Incubation results are consistent with field results from Galella et al. (2021), which found chemical cocktail mobilization of Ca2+, K+, Na+, Mg2+, Cu, Mn and Sr2+ during road salting events in urban streams using routine sampling and high-frequency sensors. This suggests that urban streams and stormwater BMPs (bioswales, bioretention sites, wetlands and ponds) behave more similarly to one another with respect to base cation source and sink dynamics than has been suggested in previous literature (Semadeni-Davies 2006; Gill et al., 2017; Barbier et al., 2018; Burgis et al., 2020; Knox et al., 2021; Maas et al., 2021). Stormwater ponds had previously been found to retain metals (Gill et al., 2017; Knox et al., 2021) but at a decreased efficiency (∼50% summer performance) in the winter after roadsalt input (Semadeni-Davies 2006). Stormwater ponds were also found to mobilize base cations after road salting events (Barbier et al., 2018). Though stormwater BMPs do offer excellent conditions for decreasing peak discharge and organic matter and nutrient pollution, stormwater BMPs may be sources rather than sinks of metals and cations during road salting events (Kaushal et al., 2022a; Kaushal et al., 2022b), potentially leading to increased salt and chemical cocktail contamination of surface and groundwater (Kaushal et al., 2019; Burgis et al., 2020; Maas et al., 2021).

Variations in ion retention and release among stormwater BMPs

Our results suggest that stormwater BMPs are capable of retaining salt ions. Na+ was retained significantly more than Ca2+ or Mg2+ across all stormwater BMP types (Supplementary Table S3). The elevated Na+ retention measured may be caused by its smaller ionic radius, Na+ dispersion, and flocculation (Green SophieM. et al., 2008; Kaushal et al., 2019, 2020). Diminishing percent retention with increasing salt concentration indicates that cation exchange sites were being exhausted and less salt was retained (Figure 2). BMP type also affected retention significantly with biowsale sites retaining the most salt, followed by bioretention, pond and wetland sites. Bioswale sites retained significantly more cations (on average 141% more) than bioretention sites. This may be due to differences in construction or site age as the bioswale sites sampled are the youngest studied by more than a decade.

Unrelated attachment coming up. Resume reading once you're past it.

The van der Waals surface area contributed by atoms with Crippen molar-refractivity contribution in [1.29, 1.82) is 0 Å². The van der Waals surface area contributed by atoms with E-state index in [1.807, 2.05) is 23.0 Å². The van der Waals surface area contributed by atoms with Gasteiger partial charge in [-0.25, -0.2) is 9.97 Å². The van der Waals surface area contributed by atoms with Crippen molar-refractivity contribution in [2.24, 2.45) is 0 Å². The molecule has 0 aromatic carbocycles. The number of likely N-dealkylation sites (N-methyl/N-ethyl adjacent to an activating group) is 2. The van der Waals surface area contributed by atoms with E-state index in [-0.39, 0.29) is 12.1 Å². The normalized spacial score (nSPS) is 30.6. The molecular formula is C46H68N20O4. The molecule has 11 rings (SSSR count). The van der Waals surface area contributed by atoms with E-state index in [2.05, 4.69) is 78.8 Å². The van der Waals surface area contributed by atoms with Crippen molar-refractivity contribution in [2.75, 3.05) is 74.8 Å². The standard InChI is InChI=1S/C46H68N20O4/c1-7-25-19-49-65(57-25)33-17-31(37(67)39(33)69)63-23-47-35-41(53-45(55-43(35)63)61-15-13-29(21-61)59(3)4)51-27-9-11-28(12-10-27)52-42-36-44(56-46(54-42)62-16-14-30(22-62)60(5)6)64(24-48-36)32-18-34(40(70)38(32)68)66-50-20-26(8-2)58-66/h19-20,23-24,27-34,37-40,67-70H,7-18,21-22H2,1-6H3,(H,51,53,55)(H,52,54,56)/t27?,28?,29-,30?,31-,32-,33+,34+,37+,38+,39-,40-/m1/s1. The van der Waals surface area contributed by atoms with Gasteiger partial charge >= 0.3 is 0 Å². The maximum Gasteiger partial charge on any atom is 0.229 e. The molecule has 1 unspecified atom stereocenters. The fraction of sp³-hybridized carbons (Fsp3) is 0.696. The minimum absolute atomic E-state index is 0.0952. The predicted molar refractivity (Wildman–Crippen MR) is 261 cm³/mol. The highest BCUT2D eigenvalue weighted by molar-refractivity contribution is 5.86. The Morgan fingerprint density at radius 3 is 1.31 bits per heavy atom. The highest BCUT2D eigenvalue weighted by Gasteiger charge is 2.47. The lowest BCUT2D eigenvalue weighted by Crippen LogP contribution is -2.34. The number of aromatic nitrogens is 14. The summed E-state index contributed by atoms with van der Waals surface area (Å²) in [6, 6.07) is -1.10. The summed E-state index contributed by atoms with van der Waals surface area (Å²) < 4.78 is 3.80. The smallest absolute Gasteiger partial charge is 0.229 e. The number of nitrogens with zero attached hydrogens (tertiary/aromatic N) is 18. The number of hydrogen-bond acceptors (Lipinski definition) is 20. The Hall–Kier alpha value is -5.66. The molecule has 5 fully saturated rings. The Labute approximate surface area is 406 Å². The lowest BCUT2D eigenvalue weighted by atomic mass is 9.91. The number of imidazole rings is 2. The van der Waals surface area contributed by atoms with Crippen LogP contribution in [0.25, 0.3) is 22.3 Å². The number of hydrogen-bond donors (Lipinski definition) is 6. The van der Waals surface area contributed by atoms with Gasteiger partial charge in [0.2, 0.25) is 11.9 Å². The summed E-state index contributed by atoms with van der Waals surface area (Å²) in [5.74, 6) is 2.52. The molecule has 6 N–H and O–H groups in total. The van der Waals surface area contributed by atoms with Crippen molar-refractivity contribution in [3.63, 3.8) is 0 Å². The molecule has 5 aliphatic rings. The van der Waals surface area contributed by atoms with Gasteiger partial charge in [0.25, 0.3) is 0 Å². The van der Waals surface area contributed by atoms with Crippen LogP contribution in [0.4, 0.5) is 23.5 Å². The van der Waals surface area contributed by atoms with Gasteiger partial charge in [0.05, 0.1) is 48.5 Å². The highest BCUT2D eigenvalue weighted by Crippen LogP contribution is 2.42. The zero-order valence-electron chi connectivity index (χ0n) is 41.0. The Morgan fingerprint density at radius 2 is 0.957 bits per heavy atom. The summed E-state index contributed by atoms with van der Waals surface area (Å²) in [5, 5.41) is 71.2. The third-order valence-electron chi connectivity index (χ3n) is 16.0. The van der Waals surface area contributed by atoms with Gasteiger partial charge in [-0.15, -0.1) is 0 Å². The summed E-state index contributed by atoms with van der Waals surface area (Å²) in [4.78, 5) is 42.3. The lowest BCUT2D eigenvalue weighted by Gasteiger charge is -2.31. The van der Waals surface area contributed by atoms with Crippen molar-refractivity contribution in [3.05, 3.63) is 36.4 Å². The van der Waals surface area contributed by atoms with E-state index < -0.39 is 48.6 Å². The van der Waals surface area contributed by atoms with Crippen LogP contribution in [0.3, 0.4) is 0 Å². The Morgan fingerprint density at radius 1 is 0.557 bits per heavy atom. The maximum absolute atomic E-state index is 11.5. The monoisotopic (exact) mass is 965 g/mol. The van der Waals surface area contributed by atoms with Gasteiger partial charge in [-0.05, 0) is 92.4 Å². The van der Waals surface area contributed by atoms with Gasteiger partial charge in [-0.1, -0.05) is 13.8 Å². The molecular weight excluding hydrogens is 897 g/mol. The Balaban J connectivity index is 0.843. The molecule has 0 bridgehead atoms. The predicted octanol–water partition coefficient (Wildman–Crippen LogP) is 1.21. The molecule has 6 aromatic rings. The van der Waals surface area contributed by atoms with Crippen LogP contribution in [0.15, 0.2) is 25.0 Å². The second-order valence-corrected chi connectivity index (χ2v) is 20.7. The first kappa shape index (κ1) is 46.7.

While they are an effective sink of Na+, Mg2+ and Ca2+, through cation exchange, stormwater BMPs are also a simultaneous source of other base cations and metals (Figure 3) (Kaushal et al., 2022b). Other studies indicate that there is significant retention of various base cations and metals in stormwater ponds (Semadeni-Davies 2006; Barbier et al., 2018), wetlands (Gill et al., 2017; Knox et al., 2021), accidental wetlands (Maas et al., 2021), bioswales and bioretention features (Burgis et al., 2020), but less work has directly analyzed the impacts of salt ions on ion exchange and release of contaminants (Kaushal et al., 2022). The potential for retention or release of contaminants can be influenced by site-specific characteristics, such as a hypersaline layer developing only in deeper sections of stormwater ponds (Semadeni-Davies 2006), or wetlands delaying peak discharge and therefore lessening peak salinity (Maas et al., 2021). Below, we discuss potential impacts of these characteristics on retention and release of salts observed in this study.